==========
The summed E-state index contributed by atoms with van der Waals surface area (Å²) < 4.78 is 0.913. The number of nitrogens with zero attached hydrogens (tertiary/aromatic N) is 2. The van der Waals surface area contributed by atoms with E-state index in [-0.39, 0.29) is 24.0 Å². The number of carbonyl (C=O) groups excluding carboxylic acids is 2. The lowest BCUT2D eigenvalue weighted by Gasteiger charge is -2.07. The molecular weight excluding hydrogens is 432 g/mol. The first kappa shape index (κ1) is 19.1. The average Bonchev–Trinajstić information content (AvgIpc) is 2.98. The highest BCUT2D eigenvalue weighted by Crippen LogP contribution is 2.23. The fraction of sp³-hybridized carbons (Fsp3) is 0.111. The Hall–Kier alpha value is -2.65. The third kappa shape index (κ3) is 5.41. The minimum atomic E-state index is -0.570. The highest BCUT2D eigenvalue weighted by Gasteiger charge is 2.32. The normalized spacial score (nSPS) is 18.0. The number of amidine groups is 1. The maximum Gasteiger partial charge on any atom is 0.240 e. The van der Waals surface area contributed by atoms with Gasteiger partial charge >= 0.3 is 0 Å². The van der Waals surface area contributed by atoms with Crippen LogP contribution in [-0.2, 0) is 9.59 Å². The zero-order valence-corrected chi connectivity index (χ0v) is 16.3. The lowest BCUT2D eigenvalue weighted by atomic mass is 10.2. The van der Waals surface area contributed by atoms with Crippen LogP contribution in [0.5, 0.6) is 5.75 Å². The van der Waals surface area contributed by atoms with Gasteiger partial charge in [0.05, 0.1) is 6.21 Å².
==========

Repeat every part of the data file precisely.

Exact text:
The summed E-state index contributed by atoms with van der Waals surface area (Å²) < 4.78 is 0.913. The number of nitrogens with zero attached hydrogens (tertiary/aromatic N) is 2. The van der Waals surface area contributed by atoms with E-state index in [-0.39, 0.29) is 24.0 Å². The number of carbonyl (C=O) groups excluding carboxylic acids is 2. The lowest BCUT2D eigenvalue weighted by Gasteiger charge is -2.07. The molecular weight excluding hydrogens is 432 g/mol. The first kappa shape index (κ1) is 19.1. The average Bonchev–Trinajstić information content (AvgIpc) is 2.98. The highest BCUT2D eigenvalue weighted by Crippen LogP contribution is 2.23. The fraction of sp³-hybridized carbons (Fsp3) is 0.111. The Hall–Kier alpha value is -2.65. The third kappa shape index (κ3) is 5.41. The minimum atomic E-state index is -0.570. The highest BCUT2D eigenvalue weighted by Gasteiger charge is 2.32. The normalized spacial score (nSPS) is 18.0. The number of amidine groups is 1. The maximum Gasteiger partial charge on any atom is 0.240 e. The van der Waals surface area contributed by atoms with Gasteiger partial charge >= 0.3 is 0 Å². The van der Waals surface area contributed by atoms with Crippen LogP contribution in [-0.2, 0) is 9.59 Å². The zero-order valence-corrected chi connectivity index (χ0v) is 16.3. The lowest BCUT2D eigenvalue weighted by atomic mass is 10.2. The van der Waals surface area contributed by atoms with Crippen LogP contribution in [0.5, 0.6) is 5.75 Å². The van der Waals surface area contributed by atoms with Gasteiger partial charge in [0.05, 0.1) is 6.21 Å².